Thursday, May 3, 2007

What Happened to Collectible OA and Council Pins???

I suppose things come and go in terms of style, but whatever did happened to OA and Council pins? I always thought pins were a nice addition to collections but they seem to be mostly ignored. They appeared to be on a decline long before since I started collecting. I am always on the lookout for Black Eagle Lodge pins, Transatlantic Council pins, Chickasaw Council pins, and lodge 406 and 558 pins. I have been collecting them for almost as long as I have been collecting the patches to these lodges and councils.

(Click on Picture for Larger Scan if Available)

The first time I saw anyone collect pins with any certainty was at the 1997 Jamboree. I saw a few people actively looking for lodge flap pins; however, I saw more people trying to dump collections of pins at the 1997 Jamboree.

I rarely see people ask or offer pins for trade these days. I suppose they are like woven flaps. They are some of the most beautiful and yet simplest patches but wovens made today are not the same as those made from the past. Perhaps the same is true with pins...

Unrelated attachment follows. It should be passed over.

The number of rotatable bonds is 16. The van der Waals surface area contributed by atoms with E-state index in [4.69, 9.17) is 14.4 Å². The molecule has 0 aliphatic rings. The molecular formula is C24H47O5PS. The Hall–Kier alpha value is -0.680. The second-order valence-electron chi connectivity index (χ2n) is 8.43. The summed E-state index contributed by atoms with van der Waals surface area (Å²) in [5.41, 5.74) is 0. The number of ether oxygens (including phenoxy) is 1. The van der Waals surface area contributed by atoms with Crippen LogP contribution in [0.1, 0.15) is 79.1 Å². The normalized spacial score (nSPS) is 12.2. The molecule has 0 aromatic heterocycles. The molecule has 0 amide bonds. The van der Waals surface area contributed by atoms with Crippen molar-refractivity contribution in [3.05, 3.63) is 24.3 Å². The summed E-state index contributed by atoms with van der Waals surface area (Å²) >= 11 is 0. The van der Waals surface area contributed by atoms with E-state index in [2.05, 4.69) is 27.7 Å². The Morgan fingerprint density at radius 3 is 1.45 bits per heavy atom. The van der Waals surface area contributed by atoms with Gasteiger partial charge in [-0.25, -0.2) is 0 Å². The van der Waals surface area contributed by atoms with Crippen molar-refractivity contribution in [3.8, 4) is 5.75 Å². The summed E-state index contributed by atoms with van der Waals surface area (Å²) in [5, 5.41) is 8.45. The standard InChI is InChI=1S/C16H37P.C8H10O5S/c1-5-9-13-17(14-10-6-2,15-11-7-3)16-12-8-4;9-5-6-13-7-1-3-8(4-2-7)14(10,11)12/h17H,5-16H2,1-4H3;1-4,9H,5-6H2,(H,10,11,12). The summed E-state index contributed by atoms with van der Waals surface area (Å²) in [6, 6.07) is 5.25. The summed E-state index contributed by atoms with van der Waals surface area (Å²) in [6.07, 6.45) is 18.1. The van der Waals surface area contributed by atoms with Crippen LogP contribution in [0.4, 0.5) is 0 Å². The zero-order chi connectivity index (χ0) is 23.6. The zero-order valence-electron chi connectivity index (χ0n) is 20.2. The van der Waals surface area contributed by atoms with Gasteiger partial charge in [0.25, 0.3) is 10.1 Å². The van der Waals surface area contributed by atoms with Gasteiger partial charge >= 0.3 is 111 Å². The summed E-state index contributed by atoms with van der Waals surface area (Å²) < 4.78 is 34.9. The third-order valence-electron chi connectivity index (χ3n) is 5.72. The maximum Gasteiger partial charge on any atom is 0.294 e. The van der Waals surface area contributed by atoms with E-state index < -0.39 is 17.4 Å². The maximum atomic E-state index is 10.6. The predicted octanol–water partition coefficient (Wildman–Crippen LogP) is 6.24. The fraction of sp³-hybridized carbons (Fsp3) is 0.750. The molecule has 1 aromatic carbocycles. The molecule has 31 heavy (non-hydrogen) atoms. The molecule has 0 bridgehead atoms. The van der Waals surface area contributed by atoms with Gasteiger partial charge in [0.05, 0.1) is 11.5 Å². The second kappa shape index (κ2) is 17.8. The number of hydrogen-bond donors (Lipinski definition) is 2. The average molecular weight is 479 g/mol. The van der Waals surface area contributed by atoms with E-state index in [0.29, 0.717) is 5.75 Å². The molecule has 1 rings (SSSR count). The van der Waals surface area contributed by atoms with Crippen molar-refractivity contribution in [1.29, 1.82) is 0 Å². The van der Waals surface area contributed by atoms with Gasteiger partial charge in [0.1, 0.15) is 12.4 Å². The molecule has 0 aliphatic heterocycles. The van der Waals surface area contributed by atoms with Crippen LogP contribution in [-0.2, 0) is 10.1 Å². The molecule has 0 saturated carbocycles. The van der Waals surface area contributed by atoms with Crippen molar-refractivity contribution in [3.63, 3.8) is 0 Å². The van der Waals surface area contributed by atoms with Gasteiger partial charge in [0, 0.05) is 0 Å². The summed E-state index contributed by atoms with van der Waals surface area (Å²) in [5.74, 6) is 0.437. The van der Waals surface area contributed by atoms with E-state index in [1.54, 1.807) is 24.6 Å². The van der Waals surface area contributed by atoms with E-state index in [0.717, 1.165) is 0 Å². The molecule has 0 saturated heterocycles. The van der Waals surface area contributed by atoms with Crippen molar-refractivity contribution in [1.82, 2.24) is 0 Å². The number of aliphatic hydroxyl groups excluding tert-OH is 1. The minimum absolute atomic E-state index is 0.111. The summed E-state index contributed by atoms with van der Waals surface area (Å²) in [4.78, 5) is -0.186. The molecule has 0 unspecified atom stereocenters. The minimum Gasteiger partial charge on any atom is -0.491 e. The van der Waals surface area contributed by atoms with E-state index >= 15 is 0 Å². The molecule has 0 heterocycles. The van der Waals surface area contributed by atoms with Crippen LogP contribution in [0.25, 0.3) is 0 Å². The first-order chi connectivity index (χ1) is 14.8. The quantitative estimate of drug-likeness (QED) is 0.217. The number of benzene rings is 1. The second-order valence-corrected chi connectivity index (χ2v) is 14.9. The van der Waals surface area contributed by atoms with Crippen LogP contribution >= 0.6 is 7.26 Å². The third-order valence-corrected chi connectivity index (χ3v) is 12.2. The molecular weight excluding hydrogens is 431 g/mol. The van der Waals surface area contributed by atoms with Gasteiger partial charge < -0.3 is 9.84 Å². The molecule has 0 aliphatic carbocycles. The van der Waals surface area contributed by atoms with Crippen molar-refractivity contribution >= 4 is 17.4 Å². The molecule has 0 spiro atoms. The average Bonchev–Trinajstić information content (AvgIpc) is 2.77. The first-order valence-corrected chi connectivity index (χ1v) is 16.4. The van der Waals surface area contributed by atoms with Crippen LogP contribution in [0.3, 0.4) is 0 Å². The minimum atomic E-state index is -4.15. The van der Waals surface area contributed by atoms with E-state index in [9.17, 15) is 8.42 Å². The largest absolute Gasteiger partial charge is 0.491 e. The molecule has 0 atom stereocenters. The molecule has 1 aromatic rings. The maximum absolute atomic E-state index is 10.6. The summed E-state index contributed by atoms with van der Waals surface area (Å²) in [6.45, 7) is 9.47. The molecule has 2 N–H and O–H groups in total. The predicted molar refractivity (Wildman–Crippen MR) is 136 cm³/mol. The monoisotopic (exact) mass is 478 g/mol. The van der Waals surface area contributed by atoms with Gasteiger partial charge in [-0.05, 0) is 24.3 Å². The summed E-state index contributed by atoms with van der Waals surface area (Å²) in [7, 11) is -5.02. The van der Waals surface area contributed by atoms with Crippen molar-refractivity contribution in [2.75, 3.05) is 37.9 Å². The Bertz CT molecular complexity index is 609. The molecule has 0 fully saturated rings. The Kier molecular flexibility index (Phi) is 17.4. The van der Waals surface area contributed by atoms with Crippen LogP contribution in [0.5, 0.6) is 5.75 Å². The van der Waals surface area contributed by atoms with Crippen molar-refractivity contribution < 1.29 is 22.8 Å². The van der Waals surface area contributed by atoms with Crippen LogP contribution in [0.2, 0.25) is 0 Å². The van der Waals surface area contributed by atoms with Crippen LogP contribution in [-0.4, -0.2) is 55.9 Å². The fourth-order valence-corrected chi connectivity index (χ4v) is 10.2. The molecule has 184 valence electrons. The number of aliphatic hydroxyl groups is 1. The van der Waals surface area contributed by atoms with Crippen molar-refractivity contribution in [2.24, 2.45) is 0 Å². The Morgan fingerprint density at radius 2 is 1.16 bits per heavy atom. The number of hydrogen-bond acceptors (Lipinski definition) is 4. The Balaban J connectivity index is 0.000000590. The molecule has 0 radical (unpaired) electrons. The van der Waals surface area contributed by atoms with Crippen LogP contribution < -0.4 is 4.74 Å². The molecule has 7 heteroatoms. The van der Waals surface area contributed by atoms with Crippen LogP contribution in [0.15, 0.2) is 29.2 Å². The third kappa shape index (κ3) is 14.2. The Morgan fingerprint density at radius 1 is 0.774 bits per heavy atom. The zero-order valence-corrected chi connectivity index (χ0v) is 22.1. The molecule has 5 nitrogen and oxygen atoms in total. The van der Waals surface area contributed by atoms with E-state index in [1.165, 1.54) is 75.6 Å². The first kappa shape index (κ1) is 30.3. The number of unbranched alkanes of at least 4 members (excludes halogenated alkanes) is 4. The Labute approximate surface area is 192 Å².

1 comment:

Dirty Davey said...

The big first wave of pins in the US was in the mid-1980s. I was at the 1985 Jamboree and there were lots of pins (including OA flap pins and CSP/JSP pins); the "word on the street" was that someday pins would replace patches as the main collectible. Note that there are no subcamp patches for the '85 Jamboree--there were two varieties of subcamp pins instead.

I think it turned out that pins were too small to be interesting-looking and easily tradeable. If anything, the OA two-piece set phenomenon suggests that bigger is better when it comes to making something people want to get.

I've heard that pins are much bigger internationally than in the US. So I gather anyone going to WJ 2007 would do well to take a lot of pins for trading purposes.